Closing arguments have concluded in a civil trial involving the disappearance of a woman's body from a San Antonio funeral home.
The jury deliberated Tuesday afternoon to determine whether the parents of 25-year-old Julie Moss should be financially compensated for the loss of their daughter's body at Mission Park Funeral Chapels & Cemeteries.
Their lawyer said Tuesday that they proposed that Timothy and Sharlotte Mott, Julie's parents, each should be compensated $2.5 million for past mental anguish and an additional $2.5 million each for future mental anguish, for a total of $10 million. However, the jury chose to compensate the parents $1.5 million for past mental anguish and $2.5 million for future mental anguish, for a total of $8 million.
Mott family lawyer Alex Katzman spoke to KENS 5 after the decision was made. "We trust our loved ones to a funeral home, there's a high duty they are held to, and it's their job to protect that body," he said.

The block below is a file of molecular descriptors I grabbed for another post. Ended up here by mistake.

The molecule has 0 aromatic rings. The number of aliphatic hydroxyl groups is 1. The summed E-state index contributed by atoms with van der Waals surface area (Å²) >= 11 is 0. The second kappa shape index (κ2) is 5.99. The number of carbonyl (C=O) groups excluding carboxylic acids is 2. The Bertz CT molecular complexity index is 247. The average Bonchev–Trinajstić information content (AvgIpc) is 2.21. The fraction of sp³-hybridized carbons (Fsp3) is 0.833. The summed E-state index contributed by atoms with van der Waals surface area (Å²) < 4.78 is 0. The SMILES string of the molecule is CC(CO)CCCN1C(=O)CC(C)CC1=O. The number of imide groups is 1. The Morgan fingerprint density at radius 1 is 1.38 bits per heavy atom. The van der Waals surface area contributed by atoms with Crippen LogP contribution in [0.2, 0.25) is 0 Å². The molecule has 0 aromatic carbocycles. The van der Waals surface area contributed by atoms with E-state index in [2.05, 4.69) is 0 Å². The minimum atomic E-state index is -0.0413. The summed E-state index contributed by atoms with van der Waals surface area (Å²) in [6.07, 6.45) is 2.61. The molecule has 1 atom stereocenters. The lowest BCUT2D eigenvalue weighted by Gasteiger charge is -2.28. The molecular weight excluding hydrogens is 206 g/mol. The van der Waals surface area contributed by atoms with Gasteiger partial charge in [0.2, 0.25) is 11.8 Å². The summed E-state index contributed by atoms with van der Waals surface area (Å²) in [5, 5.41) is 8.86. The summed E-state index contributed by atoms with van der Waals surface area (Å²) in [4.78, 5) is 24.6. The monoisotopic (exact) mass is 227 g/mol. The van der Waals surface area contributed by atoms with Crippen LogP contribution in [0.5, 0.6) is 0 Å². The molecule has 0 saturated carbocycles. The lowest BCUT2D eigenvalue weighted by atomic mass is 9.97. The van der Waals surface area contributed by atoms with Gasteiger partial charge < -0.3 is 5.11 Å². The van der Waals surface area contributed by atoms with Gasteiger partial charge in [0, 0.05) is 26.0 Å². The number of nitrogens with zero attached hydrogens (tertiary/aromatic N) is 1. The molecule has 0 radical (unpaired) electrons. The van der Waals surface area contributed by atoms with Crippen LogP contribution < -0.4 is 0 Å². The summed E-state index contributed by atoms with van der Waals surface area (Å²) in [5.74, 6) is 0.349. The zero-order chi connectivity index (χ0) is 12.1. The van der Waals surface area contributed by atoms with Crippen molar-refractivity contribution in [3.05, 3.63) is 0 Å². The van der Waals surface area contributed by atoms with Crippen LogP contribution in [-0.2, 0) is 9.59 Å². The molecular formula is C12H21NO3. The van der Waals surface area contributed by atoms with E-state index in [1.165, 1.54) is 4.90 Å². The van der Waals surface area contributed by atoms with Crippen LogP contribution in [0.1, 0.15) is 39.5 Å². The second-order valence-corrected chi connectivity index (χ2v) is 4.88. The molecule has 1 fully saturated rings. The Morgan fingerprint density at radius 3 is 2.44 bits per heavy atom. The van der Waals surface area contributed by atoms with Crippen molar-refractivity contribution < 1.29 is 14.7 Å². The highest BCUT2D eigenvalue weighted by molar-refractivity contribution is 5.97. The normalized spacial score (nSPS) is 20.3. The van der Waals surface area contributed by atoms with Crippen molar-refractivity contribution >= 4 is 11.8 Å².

Mott’s body went missing from the Cherry Ridge facility two years ago. Julie’s parents and her older brother, Jonathan, took the stand last week, all fighting back tears as they testified about Julie’s body disappearing.
The Motts were suing Dick and Kristin Tips, Mission Park's owners. Julie Mott died in August 2015 from Cystic Fibrosis. Her body disappeared from the Cherry Ridge facility the day after the funeral.
Attorney Mark Greenwald, and longtime friend of the family, knew Julie personally.
"We really thought, when we started this case, that we would know more," he said. "Today is bittersweet... we still want to know what happened... Julie Mott is a wonderfully kid, and she deserves better."
At first, the Motts believed Julie’s ex-boyfriend may have had something to do with the disappearance. The funeral home owners offered a $20,000 reward for any information leading to the body, but it was never found, and no one has ever been charged in connection with its disappearance.
Dick Tips testified earlier in the trial that the security code for the funeral facility hadn’t been changed in 20 years and almost two dozen employees knew the code and had access to the facility.